The Linux community has been very critical of many of the new features of Windows 8.1, including the new Search Everywhere. The feature allows you to search both the local computer, for files and programs, and the Internet. Unfortunately, this feature already exists in Ubuntu, which makes it difficult to complain about.
That hasn't prevented Micah Lee from the Electronic Frontier Foundation from setting up the website Fix Ubuntu, in which he gives instruction on how to turn off this feature within Ubuntu. According to the site,
If you're an Ubuntu user and you're using the default settings, each time you start typing in Dash (to open an application or search for a file on your computer), your search terms get sent to a variety of third parties, some of which advertise to you.
This has not sat well with Canonical, the maker of Ubuntu. They recently sent him a cease and desist letter, asking him to remove the Ubuntu logo from his website and the name from his domain. In the email, they included a screenshot of Lee's website using the logo in its header. Lee has said that, despite his legal right to continue using the logo and name, he has removed the logo and added this disclaimer:
Disclaimer: In case you are either 1) a complete idiot; or 2) a lawyer; or 3) both, please be aware that this site is not affiliated with or approved by Canonical Limited. This site criticizes Canonical for certain privacy-invading features of Ubuntu and teaches users how to fix them. So, obviously, the site is not approved by Canonical. And our use of the trademarked term Ubuntu is plainly descriptive-it helps the public find this site and understand its message.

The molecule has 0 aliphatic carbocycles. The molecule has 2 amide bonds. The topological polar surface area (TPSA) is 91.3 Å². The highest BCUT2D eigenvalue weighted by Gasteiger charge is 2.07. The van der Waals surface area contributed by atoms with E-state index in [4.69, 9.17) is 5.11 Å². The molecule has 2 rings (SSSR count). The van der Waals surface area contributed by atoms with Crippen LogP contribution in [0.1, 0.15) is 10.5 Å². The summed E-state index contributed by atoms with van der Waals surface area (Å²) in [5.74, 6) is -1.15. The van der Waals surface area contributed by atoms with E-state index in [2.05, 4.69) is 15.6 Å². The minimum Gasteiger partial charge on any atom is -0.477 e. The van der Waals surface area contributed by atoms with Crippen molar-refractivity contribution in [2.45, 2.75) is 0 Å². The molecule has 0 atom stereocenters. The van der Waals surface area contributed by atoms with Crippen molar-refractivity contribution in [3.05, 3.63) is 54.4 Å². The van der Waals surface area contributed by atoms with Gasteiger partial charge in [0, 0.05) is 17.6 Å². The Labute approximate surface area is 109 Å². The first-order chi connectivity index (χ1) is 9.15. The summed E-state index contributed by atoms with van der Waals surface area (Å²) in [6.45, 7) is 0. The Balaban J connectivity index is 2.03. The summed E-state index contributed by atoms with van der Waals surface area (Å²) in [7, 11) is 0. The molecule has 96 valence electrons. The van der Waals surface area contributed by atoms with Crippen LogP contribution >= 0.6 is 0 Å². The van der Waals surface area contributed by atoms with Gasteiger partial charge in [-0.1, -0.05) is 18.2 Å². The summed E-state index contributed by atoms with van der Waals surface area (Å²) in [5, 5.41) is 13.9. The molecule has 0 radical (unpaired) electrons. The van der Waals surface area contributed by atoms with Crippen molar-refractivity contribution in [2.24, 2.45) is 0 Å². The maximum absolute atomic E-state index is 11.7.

The EFF has responded to Canonical on behalf of Lee,
While we appreciate the polite tone of your letter, we must inform you that your request is not supported by trademark law and interferes with protected speech," the letter says. "The website criticizes Canonical Limited for certain features of Ubuntu that Mr. Lee believes undermine user privacy and teaches users how to fix these problems. It is well-settled that the First Amendment fully protects the use of trademarked terms and logos in non-commercial websites that criticize and comment upon corporations and products. Mr. Lee's site is a clear example of such protected speech. Neither Mr. Lee, nor any other member of the public, must seek your permission before engaging in such constitutionally protected expression.
This is all a very interesting stance to take by a company that makes a product within a community that is, by its own admission, hypercritical. For Canonical to go after a website that is critical of its product, or more importantly its policies seems counter-productive.